Familyhouse, the article

A short story which may change your life…

Room without a name, the family room.
This short story I want to tell, is to inspire you for your own family room. This way you will understand what ‘we’ are looking for in life and how we can create, organize and furnish our own family room…

If I make the perfect and most effective floorplan for ahouse I start with the living-room. But this room is not really a living-room. It’s too small. Guess you might call it a study or parlor, or a retiring room. Parents might use it to get away from the kids. Next to this room is the kitchen.


The plan
Then there is a third room. This third room is big. The biggest room in the house. ‘What happens there?’ Everything, practically. Ping-pong, bridge, movies, dancing. The children can play there. Or you can cook in the fireplace. Good place for a diner party, too. I was going to call it the dirty room, because the materials are practically indestructible, and the kids could make a mess without doing any damage. But that’s not a good name. You should understand that this room is not a plan, it is a diagram.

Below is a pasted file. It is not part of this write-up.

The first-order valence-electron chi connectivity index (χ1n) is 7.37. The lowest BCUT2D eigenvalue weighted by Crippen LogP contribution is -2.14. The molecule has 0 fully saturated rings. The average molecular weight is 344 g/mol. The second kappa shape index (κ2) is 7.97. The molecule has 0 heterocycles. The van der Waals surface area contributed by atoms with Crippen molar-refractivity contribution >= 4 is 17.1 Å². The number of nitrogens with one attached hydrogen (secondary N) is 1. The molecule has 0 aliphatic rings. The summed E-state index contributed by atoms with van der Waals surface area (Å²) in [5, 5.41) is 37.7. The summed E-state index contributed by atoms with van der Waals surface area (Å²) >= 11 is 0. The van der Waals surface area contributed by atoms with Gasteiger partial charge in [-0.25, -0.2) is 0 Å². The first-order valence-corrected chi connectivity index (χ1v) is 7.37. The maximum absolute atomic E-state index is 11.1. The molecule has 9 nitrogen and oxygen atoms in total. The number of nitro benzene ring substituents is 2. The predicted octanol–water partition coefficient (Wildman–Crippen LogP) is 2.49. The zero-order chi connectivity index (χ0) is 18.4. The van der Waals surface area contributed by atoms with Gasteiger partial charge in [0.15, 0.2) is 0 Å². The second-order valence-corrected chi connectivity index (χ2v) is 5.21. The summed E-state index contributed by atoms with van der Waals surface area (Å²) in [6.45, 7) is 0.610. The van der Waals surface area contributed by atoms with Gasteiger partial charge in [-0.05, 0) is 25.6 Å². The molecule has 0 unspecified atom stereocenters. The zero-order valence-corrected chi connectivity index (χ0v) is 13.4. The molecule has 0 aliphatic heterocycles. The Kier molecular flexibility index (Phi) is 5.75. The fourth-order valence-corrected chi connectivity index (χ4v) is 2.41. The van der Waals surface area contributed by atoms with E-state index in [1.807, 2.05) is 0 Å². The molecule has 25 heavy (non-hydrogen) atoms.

This way you have one room where you can shut the door and have a little privacy once in a while. And there is this big room for parties and the kids, the ‘room without a name’.

living cooking

the big room

A flaw in the house, a history of contemporary houses
Contemporary houses have been planned to provide an acceptable minimum of living facilities within an absolute minimum of space. Architects and builders took the living room, bedrooms, kitchen, and bath, and worked them oven an over until the last ‘wasted’ square inch had been squeezed out. Livingroom, dining room, kitchen, and bedroom became a set formula which was supposed to provide all the living space the average family needed. The only trouble with the formula was that it ignored living. But people don’t forget about living, no matter what smart speculative builders and the routine minded architects say. People are neither animals nor machines, they end up by demanding space for activities that don’t fit into the pigeonholes. The purposes and potentialities of the space (the big room) are too indefinite to label this room, but they are none the less real.

The ‘room without a name’ is not entirely new. Some houses of the seventies and eighties had such rooms, which were not always for children alone. In some Mother kept her sewing things and odd assortments of household paraphernalia. In others, Father created his private den, where the happy disorder of papers, books, pipes, guns and the rest was never disturbed by the intrusion of a dust cloth or broom. Old houses had basements, where electric trains could be set up and the messier hobbies carried on. In our days these activities where extended with gaming, dancing, movies and so on. The greenhouse idea suggests any number of other hobbies which might be served by such a room. Anyway. You’ll get the massage.

Closer examinationall